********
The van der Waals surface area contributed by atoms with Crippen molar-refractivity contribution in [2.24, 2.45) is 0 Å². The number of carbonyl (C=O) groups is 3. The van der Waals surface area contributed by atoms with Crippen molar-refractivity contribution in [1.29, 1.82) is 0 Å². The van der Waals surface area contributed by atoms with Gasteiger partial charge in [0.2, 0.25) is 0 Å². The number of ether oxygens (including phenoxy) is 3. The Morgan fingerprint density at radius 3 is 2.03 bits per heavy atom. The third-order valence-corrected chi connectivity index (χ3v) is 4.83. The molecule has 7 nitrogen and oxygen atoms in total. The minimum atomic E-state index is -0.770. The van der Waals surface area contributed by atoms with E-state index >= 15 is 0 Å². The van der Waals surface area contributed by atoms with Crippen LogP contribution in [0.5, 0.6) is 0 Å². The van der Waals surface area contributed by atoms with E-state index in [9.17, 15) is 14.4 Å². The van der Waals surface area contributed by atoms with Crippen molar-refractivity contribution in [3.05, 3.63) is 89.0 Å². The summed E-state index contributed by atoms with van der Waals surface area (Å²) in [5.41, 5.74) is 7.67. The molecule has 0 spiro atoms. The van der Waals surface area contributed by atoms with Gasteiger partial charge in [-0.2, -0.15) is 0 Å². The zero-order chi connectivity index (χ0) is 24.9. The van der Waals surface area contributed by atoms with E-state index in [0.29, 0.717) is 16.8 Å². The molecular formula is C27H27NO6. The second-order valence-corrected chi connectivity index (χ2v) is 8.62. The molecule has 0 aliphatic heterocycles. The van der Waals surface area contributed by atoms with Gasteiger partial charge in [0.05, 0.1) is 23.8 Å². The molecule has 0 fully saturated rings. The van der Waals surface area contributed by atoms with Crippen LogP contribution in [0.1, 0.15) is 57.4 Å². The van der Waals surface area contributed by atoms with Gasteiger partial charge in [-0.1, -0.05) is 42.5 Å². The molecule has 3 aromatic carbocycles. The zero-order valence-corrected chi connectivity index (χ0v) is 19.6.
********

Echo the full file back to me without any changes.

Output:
The van der Waals surface area contributed by atoms with Crippen molar-refractivity contribution in [2.24, 2.45) is 0 Å². The number of carbonyl (C=O) groups is 3. The van der Waals surface area contributed by atoms with Crippen molar-refractivity contribution in [1.29, 1.82) is 0 Å². The van der Waals surface area contributed by atoms with Gasteiger partial charge in [0.2, 0.25) is 0 Å². The number of ether oxygens (including phenoxy) is 3. The Morgan fingerprint density at radius 3 is 2.03 bits per heavy atom. The third-order valence-corrected chi connectivity index (χ3v) is 4.83. The molecule has 7 nitrogen and oxygen atoms in total. The minimum atomic E-state index is -0.770. The van der Waals surface area contributed by atoms with E-state index >= 15 is 0 Å². The van der Waals surface area contributed by atoms with Crippen LogP contribution in [0.5, 0.6) is 0 Å². The van der Waals surface area contributed by atoms with E-state index in [9.17, 15) is 14.4 Å². The van der Waals surface area contributed by atoms with Crippen molar-refractivity contribution in [3.05, 3.63) is 89.0 Å². The summed E-state index contributed by atoms with van der Waals surface area (Å²) in [5.41, 5.74) is 7.67. The molecule has 0 spiro atoms. The van der Waals surface area contributed by atoms with Gasteiger partial charge in [-0.2, -0.15) is 0 Å². The zero-order chi connectivity index (χ0) is 24.9. The van der Waals surface area contributed by atoms with E-state index in [0.29, 0.717) is 16.8 Å². The molecular formula is C27H27NO6. The second-order valence-corrected chi connectivity index (χ2v) is 8.62. The molecule has 0 aliphatic heterocycles. The van der Waals surface area contributed by atoms with Gasteiger partial charge in [0.05, 0.1) is 23.8 Å². The molecule has 0 fully saturated rings. The van der Waals surface area contributed by atoms with Crippen LogP contribution in [0.1, 0.15) is 57.4 Å². The van der Waals surface area contributed by atoms with Gasteiger partial charge in [-0.1, -0.05) is 42.5 Å². The molecule has 3 aromatic carbocycles. The zero-order valence-corrected chi connectivity index (χ0v) is 19.6.